HIV-1 infection of resting CD4 T cells plays a crucial and numerically dominant role during virus transmission at mucosal sites and during subsequent acute replication and T cell depletion. Resveratrol and pterostilbene are plant stilbenoids associated with several health promoting benefits. Resveratrol has been shown to inhibit replication of several viruses, including herpes simplex 1 and 2, papillomaviruses, SARS virus and influenza virus. Alone, resveratrol does not inhibit HIV-1 infection of activated T cells, but it does synergize with nucleoside reverse transcriptase inhibitors in these cells to inhibit reverse transcription. Here, we demonstrate that resveratrol and pterostilbene completely block HIV-1 infection at low micromolar dose in resting CD4 T cells, primarily at the reverse transcription step. The anti-HIV effect was fully reversed by exogenous deoxynucleosides and Vpx, a simian immunodeficiency virus protein that increases dNTP levels. These findings are consistent with the reported ability of resveratrol to inhibit ribonucleotide reductase and to lower dNTP levels in cells. This study supports the potential use of resveratrol, pterostilbene or related compounds as adjuvants in anti-HIV pre-exposure prophylaxis (PrEP) formulations.
Pyroptosis, superinfection, and the maintenance of the latent reservoir in HIV-1 infection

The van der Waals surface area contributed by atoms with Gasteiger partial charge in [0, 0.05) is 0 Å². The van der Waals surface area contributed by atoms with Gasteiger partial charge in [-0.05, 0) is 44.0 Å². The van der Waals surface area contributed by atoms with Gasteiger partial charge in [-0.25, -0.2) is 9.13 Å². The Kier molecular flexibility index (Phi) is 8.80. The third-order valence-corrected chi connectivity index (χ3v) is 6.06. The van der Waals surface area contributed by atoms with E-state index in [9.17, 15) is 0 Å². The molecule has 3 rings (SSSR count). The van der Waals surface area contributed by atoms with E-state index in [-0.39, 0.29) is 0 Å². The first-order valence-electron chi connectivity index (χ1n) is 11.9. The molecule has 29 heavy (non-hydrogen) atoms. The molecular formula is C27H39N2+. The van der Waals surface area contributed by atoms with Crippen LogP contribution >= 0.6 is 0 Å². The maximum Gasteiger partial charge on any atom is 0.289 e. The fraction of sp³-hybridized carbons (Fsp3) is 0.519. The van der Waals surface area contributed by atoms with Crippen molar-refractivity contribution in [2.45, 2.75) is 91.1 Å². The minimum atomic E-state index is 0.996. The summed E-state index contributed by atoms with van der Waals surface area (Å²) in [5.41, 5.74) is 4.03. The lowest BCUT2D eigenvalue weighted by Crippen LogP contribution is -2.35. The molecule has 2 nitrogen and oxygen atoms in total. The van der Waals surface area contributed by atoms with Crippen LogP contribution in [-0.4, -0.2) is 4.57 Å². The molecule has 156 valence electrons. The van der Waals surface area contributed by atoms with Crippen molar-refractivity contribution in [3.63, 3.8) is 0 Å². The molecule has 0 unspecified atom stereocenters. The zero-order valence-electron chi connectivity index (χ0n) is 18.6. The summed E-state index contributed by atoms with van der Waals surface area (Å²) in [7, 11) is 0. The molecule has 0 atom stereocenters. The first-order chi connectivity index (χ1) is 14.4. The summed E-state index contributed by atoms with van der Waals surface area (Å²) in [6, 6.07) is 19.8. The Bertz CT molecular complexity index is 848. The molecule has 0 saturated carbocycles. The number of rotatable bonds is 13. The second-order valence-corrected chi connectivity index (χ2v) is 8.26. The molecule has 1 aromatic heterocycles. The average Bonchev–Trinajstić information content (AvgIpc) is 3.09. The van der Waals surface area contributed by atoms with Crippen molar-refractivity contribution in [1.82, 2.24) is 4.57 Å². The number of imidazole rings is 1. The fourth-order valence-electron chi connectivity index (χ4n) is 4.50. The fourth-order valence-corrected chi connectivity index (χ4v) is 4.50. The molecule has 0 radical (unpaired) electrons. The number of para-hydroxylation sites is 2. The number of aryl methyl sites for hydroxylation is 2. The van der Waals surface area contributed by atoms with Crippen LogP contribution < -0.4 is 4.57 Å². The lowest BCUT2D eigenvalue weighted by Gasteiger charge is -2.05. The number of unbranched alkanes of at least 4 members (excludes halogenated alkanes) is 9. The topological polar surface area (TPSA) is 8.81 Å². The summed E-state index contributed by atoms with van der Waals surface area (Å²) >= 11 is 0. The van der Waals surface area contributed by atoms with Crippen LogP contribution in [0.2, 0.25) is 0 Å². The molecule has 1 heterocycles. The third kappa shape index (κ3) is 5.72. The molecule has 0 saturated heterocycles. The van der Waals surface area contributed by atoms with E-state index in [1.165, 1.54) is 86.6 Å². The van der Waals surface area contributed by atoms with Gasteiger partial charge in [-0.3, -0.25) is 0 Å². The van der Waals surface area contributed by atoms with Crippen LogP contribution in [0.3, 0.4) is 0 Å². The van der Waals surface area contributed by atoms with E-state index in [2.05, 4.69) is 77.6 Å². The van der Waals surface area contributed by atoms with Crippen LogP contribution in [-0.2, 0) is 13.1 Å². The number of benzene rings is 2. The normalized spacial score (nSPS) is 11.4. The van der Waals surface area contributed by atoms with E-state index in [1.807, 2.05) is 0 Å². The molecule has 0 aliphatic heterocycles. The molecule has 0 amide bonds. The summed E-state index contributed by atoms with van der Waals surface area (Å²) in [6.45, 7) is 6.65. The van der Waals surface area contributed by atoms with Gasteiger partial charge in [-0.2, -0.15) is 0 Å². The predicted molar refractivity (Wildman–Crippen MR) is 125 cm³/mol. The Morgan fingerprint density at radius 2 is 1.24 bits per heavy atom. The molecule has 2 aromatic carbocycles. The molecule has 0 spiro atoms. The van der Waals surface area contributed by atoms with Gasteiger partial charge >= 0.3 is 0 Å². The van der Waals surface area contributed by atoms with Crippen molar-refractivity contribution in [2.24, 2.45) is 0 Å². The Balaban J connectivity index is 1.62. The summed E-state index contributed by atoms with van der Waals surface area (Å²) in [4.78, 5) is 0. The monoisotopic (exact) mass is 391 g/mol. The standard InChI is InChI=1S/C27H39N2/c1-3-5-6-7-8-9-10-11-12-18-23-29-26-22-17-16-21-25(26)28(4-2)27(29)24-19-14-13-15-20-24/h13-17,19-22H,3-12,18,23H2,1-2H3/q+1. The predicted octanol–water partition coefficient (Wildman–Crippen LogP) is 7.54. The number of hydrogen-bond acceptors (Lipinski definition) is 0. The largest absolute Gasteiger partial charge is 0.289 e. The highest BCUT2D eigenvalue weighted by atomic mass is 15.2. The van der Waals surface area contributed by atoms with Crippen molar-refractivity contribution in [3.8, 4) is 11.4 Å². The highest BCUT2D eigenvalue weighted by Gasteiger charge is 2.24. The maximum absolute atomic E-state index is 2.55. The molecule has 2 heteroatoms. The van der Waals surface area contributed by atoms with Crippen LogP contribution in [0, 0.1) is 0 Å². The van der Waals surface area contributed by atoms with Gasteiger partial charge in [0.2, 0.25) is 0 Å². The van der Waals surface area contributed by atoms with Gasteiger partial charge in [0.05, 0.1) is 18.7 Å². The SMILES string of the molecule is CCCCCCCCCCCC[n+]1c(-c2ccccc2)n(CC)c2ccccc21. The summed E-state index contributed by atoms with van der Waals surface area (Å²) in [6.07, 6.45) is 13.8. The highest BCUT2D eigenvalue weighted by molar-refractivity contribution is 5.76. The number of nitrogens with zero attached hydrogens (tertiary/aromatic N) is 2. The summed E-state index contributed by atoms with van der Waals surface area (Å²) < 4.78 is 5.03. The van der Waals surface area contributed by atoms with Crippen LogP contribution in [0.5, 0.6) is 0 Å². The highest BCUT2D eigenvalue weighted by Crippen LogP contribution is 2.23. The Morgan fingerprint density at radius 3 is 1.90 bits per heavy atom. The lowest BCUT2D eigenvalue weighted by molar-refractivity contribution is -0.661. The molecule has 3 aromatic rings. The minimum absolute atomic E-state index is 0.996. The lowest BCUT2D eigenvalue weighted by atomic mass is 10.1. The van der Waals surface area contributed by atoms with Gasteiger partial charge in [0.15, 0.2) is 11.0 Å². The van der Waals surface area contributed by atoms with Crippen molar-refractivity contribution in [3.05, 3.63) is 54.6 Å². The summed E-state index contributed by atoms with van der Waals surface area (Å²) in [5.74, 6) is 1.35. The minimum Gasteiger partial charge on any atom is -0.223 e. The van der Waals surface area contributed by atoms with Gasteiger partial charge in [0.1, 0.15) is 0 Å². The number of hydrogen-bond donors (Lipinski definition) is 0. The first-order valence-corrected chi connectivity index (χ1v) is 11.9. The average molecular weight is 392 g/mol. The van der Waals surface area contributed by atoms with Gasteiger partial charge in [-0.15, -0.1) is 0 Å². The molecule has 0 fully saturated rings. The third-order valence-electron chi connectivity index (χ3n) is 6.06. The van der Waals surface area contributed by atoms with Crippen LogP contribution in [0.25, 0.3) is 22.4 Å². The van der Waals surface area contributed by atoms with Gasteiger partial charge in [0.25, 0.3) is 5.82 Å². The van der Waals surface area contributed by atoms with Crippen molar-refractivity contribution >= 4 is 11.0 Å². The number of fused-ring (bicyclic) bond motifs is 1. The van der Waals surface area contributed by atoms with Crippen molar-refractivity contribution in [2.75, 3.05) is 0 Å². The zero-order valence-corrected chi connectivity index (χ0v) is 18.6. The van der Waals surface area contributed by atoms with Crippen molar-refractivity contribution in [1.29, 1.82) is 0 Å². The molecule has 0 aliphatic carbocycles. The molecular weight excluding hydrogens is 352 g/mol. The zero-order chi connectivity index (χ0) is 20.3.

A long-lived reservoir of latently infected T cells prevents antiretroviral therapy from eliminating HIV-1 infection. Furthering our understanding of the dynamics of latency generation and maintenance is therefore vital to improve treatment outcome. Using mathematical models and experiments, we suggest that the death of latently infected cells brought about by pyroptosis, or to a lesser extent by superinfection, might be key mechanisms to account for the size and composition of the latent reservoir. Pyroptosis is a form of cell death that occurs in a resting (and thus latently infected) T cell when a productively infected cell attempts cell-to-cell transmission of virus. Superinfection of latently infected cells by productive virus could similarly remove those cells through active virus replication and resulting cytopathicity. The mathematical models presented can explain a number of previously published clinical observations including latent reservoir size and the relationships to viral load in acute HIV infection, measurements of the latent reservoir in chronic infection, and the replacement of wild-type virus by CTL escape mutants within the latent reservoir. Basic virus dynamics models of latency that do not take into account pyroptosis, superinfection, or other potential complexities cannot account for the data.